The inner parts 98 and 100 of web portions 68 and 80, respectively, are spaced apart to define a channel 102 which takes the form of an arcuate slot along the inner peripheral arc section of the shoe 50. The outer side of the web generally round extensions 86 and 88 have some material omitted so that slots 104 and 106 are provided as upper and lower extensions of channel 102. The upper slot 104 receives the arm-like extension 40 of backing plate 12 therethrough, as is illustrated in FIG. 1 in the assembled position. The web inner parts are provided with aligned openings 108 at the upper end of shoe 50 and aligned openings 110 at the lower end of that shoe. When assembled, as seen in FIG. 1, openings 108 are in alignment with the oblong opening 112 formed in backing plate 12. The oblong opening 112 is a suitably contoured sloped slot having its major axis 114 extending at an acute angle to the backing plate first diameter 18 so that, as extended, it intersects that diameter near the upper side of wheel cylinder assembly 44. A similar oblong opening 116 with its major axis 118 is provided in the portion of the backing plate containing the arcuate backing plate section 24 and arm-like extension 42. When assembled, the ends 120 and 122 of the upper retraction spring 124 extend through the upper aligned openings 108 and oblong openings 112 and 116 so that they are attached to the shoes 50 and 54 and urge the shoe upper ends toward each other. The oblong openings 112 and 116 act as cam guides for the spring ends to give a return registry for the brake shoe assemblies 46 and 48. The ends 126 and 128 of the lower retraction spring 130 extend through the lower aligned openings 110 of each shoe 50 and 54 so that spring 130 continually urges the lower ends 90 of shoe assemblies 46 and 48 toward each other.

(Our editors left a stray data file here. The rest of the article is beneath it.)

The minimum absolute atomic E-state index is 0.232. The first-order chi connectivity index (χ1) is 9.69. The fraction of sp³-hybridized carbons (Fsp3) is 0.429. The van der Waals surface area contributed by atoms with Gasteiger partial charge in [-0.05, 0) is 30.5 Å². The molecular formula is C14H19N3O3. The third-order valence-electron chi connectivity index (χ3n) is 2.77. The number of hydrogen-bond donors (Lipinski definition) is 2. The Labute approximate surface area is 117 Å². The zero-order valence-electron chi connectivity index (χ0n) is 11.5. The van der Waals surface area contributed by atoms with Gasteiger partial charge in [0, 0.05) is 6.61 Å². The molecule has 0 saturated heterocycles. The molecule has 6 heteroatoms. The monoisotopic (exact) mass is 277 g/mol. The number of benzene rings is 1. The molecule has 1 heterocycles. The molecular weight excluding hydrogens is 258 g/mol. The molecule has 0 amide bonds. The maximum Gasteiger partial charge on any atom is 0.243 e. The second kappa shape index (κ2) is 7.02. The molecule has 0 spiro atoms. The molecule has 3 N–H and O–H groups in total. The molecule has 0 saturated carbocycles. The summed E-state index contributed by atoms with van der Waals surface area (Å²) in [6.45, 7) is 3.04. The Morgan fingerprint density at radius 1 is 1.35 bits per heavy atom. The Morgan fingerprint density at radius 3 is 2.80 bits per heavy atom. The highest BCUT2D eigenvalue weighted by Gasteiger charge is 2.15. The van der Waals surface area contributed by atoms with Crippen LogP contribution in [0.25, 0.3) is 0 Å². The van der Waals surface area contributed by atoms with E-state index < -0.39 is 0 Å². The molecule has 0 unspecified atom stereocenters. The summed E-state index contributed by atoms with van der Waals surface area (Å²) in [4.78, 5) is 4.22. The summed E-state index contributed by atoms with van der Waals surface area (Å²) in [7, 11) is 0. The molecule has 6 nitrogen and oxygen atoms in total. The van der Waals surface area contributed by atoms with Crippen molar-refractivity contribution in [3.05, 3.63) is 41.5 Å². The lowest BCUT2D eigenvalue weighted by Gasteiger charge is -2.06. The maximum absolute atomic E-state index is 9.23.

A brake adjuster assembly 132 is received on the lower ends 90 of shoes 50 and 54. The adjuster assembly 132 includes a sleeve nut 134 and a tubular threaded member 136. Nut 134 is threaded on member 136 so that the effective length of adjuster assembly 132 may be adjusted. The nut outer end 138 fits over the generally round extension 88 of the lower end 90 of shoe 50 and abuts a portion of the shoe web as illustrated in FIG. 1. The inner end of sleeve nut 134 has a toothed wheel 140 formed thereon. This wheel is commonly referred to as a star wheel. It may suitably engaged by a brake adjusting linkage (not shown) of any suitable type of automatic brake adjustment. It is also accessible to be turned with a manual brake adjusting tool, as is well known. The outer end 142 of tubular threaded member 136 is slotted so as to receive parts of the shoe web inner portions after fitting over the generally round extension 88 forming the bottom end of brake shoe 54. Thus threaded member 136 is prevented from rotation during brake adjustment.